Shooting Stars, Meteors and the Perseids

The recent meteor shower  was a great celestial occasion for both viewing and photography. In this post I hope to explain what causes the ‘shooting star’ displays and illustrate how they appear to radiate from a particular point in the night sky.

I’ve been waiting for a clear sky on the peak night of the Perseids  for several years and this year provided me with the closest yet, almost 2 hours of clear sky with patchy moving cloud. So let’s start with a close-up picture of a shooting star.

A Perseid Meteor 40s f4 24mm ISO1600

Shooting star is a colloquial name for the trail of a meteoroid as it passes through our planet’s atmosphere. At this point it is more correctly called a meteor, if any fragment manages to meet the ground it will then be called a meteorite. Meteoroids are solid chunks of material moving through space with a size ranging from a spec of dust up to 10 meters across. When such an object enters Earth’s atmosphere, at speeds up to 40 miles per second, it heats up and usually disintegrates at about 30 miles of altitude. This fiery death happens in a mere second and is what we see from the ground. The colours seen in this display, can give scientists a clue about the composition of the meteor. In the picture above the blue/green suggests copper and the yellow/orange suggests sodium. If the brightness of a meteor in our skies is greater than that of the planets, then it is considered a fireball or bolide. We were lucky to see one such fireball last night, high in the north-east, above Dyfi Forest.

Perseid and Andromeda click image for a larger view …

The picture above shows a wider field of view, the Perseid meteor can be seen top left, whilst one of our neighbouring galaxies, Andromeda, may be seen in the bottom right. These images were taken using a Canon 5DMkII & 24-105L lens on a normal photographic tripod. With an exposure time of 40 seconds, this is long enough for the Earth’s motion to cause star trails, which are indeed very evident. To avoid this one could mount the camera on a German equatorial mount, as per the picture at the bottom of this blog post.

A meteor shower is said to happen when many meteors are seen in the sky over a short period of time and they all appear to radiate from the same point. This is caused by a stream of cosmic material colliding with Earth’s atmosphere. The Perseids are just one such stream of material. The comet Swift-Tuttle  travels through our solar system on a 130 year orbit, occasionally it loses matter and this is left as a stream of cosmic debris that our planet passes through in the fist half of august each year.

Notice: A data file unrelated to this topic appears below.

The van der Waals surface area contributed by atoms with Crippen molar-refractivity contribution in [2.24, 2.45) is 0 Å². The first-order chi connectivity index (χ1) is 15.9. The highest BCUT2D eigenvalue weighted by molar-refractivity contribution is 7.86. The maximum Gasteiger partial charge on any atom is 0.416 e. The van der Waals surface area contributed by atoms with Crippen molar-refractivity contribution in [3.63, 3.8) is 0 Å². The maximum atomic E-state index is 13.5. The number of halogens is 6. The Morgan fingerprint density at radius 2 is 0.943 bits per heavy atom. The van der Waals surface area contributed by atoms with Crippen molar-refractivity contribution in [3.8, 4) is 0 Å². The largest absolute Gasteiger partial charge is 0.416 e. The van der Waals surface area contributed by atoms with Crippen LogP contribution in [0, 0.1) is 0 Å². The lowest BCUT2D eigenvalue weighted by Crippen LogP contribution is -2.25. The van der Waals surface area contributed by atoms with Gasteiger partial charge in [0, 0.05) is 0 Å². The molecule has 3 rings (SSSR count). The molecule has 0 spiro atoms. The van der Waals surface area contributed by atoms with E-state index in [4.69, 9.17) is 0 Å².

So why do the meteors in a shower appear to radiate from the same point and can we illustrate it?

Having been dropped by a speeding comet, all these cosmic dust particles are travelling in parallel with each other and at very similar velocities, perspective  vision demands that they appear to originate from the same point. For example, imagine you are standing in the middle of a long straight road. Far in the distance 2 motorbikes appear from the same point. In truth one is on the left of the road & one is on the right. As the motorbikes approach you, they will appear to diverge away from the same starting point and eventually one will pass one side of you and the other will pass the other side of you. The motorbikes have never moved apart, yet they appeared to originate from the same point. This is how it is with the meteors but on a much larger, cosmic scale.

The Perseids appear to radiate from a point in the constellation  of Perseus, hence the meteor shower’s name. To illustrate this I took the picture below:

Perseid Radiant click on image to view a larger version …

This was taken with a Canon 40D and 15mm f2.8 fisheye lens, mounted on an equatorial mount to avoid field rotation and star trailing. A series of 170 35-40 second images were taken sequentially. Satellite & aircraft trails were filtered out, as were cloud laden exposures. The remaining exposures were further filtered for meteor activity and then composited to form the above image. Six meteors can be seen streaking across the night sky. To the left one can see the Plough (Big Dipper) asterism ; to the right the constellations of Cassiopeia & Perseus can be seen. Each of the six meteors’ paths can be traced back to within the constellation of Perseus.

The orientation of the above image is looking directly north, over southern Snowdonia. Bottom left is Foel Crochan, Aberllefenni, with some cloud cover.

I hope you saw some meteors, if not, better luck next time. If you are hoping to photograph meteors, remember that the burst of light is typically only 1 second long and that’s what you’re trying to image. So use a fast lens and maximise the light gathering potential of your camera. Expose for long enough that the sky appears slightly brighter than black. Use a focal length of your choice, wider gives you more chance of catching one, longer may give you more detail.

Have fun.

Tranquil Waters